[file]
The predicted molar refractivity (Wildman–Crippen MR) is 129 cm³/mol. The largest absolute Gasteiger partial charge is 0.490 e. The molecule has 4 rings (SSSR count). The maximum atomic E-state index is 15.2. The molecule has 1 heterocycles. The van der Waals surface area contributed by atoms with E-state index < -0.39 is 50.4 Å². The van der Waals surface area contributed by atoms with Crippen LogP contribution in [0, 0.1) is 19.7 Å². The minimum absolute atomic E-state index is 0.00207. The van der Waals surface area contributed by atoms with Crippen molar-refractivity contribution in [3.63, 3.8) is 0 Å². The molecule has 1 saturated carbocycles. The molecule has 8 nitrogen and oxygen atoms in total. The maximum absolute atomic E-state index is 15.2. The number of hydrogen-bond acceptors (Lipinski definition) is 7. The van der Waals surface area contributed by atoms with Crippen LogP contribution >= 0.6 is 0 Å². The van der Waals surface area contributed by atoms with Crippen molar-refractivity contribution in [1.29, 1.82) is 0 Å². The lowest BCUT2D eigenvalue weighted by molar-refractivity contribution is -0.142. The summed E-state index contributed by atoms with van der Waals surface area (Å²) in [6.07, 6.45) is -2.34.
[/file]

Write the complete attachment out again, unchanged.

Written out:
The predicted molar refractivity (Wildman–Crippen MR) is 129 cm³/mol. The largest absolute Gasteiger partial charge is 0.490 e. The molecule has 4 rings (SSSR count). The maximum atomic E-state index is 15.2. The molecule has 1 heterocycles. The van der Waals surface area contributed by atoms with E-state index < -0.39 is 50.4 Å². The van der Waals surface area contributed by atoms with Crippen LogP contribution in [0, 0.1) is 19.7 Å². The minimum absolute atomic E-state index is 0.00207. The van der Waals surface area contributed by atoms with Crippen molar-refractivity contribution in [3.63, 3.8) is 0 Å². The molecule has 1 saturated carbocycles. The molecule has 8 nitrogen and oxygen atoms in total. The maximum absolute atomic E-state index is 15.2. The number of hydrogen-bond acceptors (Lipinski definition) is 7. The van der Waals surface area contributed by atoms with Crippen LogP contribution >= 0.6 is 0 Å². The van der Waals surface area contributed by atoms with Crippen molar-refractivity contribution in [1.29, 1.82) is 0 Å². The lowest BCUT2D eigenvalue weighted by molar-refractivity contribution is -0.142. The summed E-state index contributed by atoms with van der Waals surface area (Å²) in [6.07, 6.45) is -2.34.